When you take a course in thermodynamics, one of the first things you learn is the concept of ideal state. Ideal state is when you make certain assumptions, regarding an energy model, as the ideal conditions for reference. I'm not giving a thermo lesson today because I'd rather talk about the greatest startup fantasy of all—the ideal fantasy of negapital.
When you have invested into as many entrepreneurs as I have, you see a pattern regarding negapital. Entrepreneurs come to investors for capital to grow their businesses, but most of them wish they hadn’t. The real entrepreneur truth is that they wish they could have financed the entire startup venture on their own dime — without any outside investment dollars.
After funding and observing more than 25 entrepreneurs, less than 20% of entrepreneurs are happy to take someone else’s money. The reason is simple … they don’t want to be diluted. I am going to speak from both sides of my mouth as entrepreneur and investor — I don’t like being diluted either. When I make a decision to invest into a startup, the dilution negotiation game is my least favorite process. But it has to be done because the math behind getting an ROI has to work out too. I can’t invest money into a startup if I don’t have the potential to get a huge ROI. Many entrepreneurs and investors try to make rocket science out of the valuation game, but it comes down to the mathematics of risk. If your startup is in the pre-revenue stage, I can’t give you a huge valuation simply for a great idea.
I speak from both sides of the equation. We are launching a startup and I turned down investment dollars because the risk for the investor was too high, from my perspective. That’s the danger of having a split entrepreneur–investor personality like mine. Because I understand the risks of the startup, I would rather focus on funding it myself without getting outside investors. Hey — that’s kind of like my grandpa's way of thinking. So, for this particular stealth startup, I decided to self-fund and try to achieve the ultimate fantasy of negapital.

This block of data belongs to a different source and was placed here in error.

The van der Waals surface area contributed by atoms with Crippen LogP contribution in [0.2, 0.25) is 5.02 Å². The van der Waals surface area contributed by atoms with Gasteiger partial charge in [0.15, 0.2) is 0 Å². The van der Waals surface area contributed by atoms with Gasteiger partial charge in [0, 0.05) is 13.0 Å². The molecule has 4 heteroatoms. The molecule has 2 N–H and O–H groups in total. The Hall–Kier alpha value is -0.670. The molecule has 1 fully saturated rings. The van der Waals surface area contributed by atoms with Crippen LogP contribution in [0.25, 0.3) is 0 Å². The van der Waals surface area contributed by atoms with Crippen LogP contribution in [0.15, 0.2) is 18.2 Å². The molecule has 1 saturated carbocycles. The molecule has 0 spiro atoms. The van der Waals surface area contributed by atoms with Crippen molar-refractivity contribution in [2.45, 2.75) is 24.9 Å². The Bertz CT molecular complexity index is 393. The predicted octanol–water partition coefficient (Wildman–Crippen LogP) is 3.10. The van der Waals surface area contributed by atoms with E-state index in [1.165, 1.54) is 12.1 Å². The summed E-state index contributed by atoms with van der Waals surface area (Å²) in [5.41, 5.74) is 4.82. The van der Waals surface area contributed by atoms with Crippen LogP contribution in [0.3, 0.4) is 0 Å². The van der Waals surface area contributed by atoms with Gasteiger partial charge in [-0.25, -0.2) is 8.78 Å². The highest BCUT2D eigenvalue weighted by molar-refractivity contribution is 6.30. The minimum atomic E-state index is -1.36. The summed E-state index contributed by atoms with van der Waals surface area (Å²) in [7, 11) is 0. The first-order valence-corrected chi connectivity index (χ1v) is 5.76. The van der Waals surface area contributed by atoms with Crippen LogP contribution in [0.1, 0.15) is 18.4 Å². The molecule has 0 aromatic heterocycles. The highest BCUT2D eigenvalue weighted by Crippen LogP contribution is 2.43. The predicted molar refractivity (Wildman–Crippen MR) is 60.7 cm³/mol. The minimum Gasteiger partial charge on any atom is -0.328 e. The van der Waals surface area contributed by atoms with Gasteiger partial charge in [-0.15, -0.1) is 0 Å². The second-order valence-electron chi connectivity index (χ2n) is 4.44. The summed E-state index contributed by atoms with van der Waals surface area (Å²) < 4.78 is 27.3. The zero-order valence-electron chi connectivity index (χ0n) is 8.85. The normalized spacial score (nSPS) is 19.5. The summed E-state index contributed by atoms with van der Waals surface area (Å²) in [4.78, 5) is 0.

In America, it’s easy to start a business with no capital. That’s been done by millions of entrepreneurs. The real entrepreneur game of negapital starts when you try to start and grow your startup with zero capital. This is what negapital is all about.
The ideal state for an entrepreneur is to start a company with negative capital. What I mean by that is that you generate revenues upfront without any costs upfront. Wow. Can you imagine if you could pull this off as an entrepreneur?
There are other funding ways. Silicon Valley startup model has a lot of power to the process. Startups are continuously learning to reduce their startup costs while allowing the market to validate their worth. If startups in Silicon Valley need seed capital, there are plenty of angels to come into the investment game. Once validated, whether self-funded or angel funded, most startups focus on shifting their startup into growth mode by being funded by venture capitalists.
But what if you could purse the ultimate startup funding ideal state of growing your company without any venture capital or outside money at all? What if you could self-fund your startup all the way from the beginning until it goes IPO or Googlio? Is this possible?
I am not against being funded by outside money, angels or VCs but I am launching one of the startups through negapital because I don’t want to be diluted one iota. Any stock issued will be to employees and advisors only. Now that’s capitalism in its highest form.
Negapital might seem like an ideal entrepreneur fantasy but I know of few entrepreneurs that have actually achieved this type of a dream. They laughed all the way to the bank and kept most of the money.
What are some ways you've started a business with little or no capital? Tell us in the comments below.
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Damir Perge, author of Entrepreneur Myths: The Startup Reality, is the founder of entrepreneurdex, a startup studio using complexity science to fund, launch, accelerate and scale startups and growing businesses.
An entrepreneur and investor, with more than 25 years experience, he's worked with ventures in the technology, internet, media and publishing, entertainment, energy, and manufacturing sectors raising more than $300 million in capital for various companies and investing more than $50 million into startup and emerging ventures. He's sat on the boards of 11 companies, served as editor-in-chief of Futuredex, a private equity magazine. Follow Damir on Google+